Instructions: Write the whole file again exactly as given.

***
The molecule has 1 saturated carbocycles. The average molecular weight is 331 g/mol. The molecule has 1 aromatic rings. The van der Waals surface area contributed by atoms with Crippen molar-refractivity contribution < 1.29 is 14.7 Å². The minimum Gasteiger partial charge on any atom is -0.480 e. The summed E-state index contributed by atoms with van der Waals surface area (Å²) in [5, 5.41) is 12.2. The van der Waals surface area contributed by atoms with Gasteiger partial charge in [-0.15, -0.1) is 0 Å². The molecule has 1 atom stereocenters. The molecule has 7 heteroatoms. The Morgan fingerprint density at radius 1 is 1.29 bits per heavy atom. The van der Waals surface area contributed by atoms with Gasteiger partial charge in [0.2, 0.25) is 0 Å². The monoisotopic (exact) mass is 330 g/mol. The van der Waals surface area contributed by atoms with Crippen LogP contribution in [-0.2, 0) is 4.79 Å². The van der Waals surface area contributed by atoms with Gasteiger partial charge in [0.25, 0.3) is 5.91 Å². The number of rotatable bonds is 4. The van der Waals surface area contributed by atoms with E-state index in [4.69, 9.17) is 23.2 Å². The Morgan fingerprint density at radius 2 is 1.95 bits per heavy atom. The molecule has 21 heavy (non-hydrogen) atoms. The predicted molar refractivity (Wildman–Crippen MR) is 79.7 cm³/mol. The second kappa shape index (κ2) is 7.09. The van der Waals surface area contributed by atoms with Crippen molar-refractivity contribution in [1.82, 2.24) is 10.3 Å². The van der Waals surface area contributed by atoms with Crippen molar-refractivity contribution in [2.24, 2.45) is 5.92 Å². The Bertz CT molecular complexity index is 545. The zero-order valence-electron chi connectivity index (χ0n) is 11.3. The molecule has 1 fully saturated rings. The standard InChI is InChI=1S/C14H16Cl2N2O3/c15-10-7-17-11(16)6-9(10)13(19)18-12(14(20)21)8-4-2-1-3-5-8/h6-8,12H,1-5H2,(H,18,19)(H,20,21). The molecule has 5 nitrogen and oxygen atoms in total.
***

The molecule has 1 saturated carbocycles. The average molecular weight is 331 g/mol. The molecule has 1 aromatic rings. The van der Waals surface area contributed by atoms with Crippen molar-refractivity contribution < 1.29 is 14.7 Å². The minimum Gasteiger partial charge on any atom is -0.480 e. The summed E-state index contributed by atoms with van der Waals surface area (Å²) in [5, 5.41) is 12.2. The van der Waals surface area contributed by atoms with Gasteiger partial charge in [-0.15, -0.1) is 0 Å². The molecule has 1 atom stereocenters. The molecule has 7 heteroatoms. The Morgan fingerprint density at radius 1 is 1.29 bits per heavy atom. The van der Waals surface area contributed by atoms with Gasteiger partial charge in [0.2, 0.25) is 0 Å². The monoisotopic (exact) mass is 330 g/mol. The van der Waals surface area contributed by atoms with Crippen LogP contribution in [-0.2, 0) is 4.79 Å². The van der Waals surface area contributed by atoms with Gasteiger partial charge in [0.25, 0.3) is 5.91 Å². The number of rotatable bonds is 4. The van der Waals surface area contributed by atoms with E-state index in [4.69, 9.17) is 23.2 Å². The Morgan fingerprint density at radius 2 is 1.95 bits per heavy atom. The molecule has 21 heavy (non-hydrogen) atoms. The predicted molar refractivity (Wildman–Crippen MR) is 79.7 cm³/mol. The second kappa shape index (κ2) is 7.09. The van der Waals surface area contributed by atoms with Crippen molar-refractivity contribution in [1.82, 2.24) is 10.3 Å². The van der Waals surface area contributed by atoms with Crippen molar-refractivity contribution in [2.24, 2.45) is 5.92 Å². The Bertz CT molecular complexity index is 545. The zero-order valence-electron chi connectivity index (χ0n) is 11.3. The molecule has 1 fully saturated rings. The standard InChI is InChI=1S/C14H16Cl2N2O3/c15-10-7-17-11(16)6-9(10)13(19)18-12(14(20)21)8-4-2-1-3-5-8/h6-8,12H,1-5H2,(H,18,19)(H,20,21). The molecule has 5 nitrogen and oxygen atoms in total.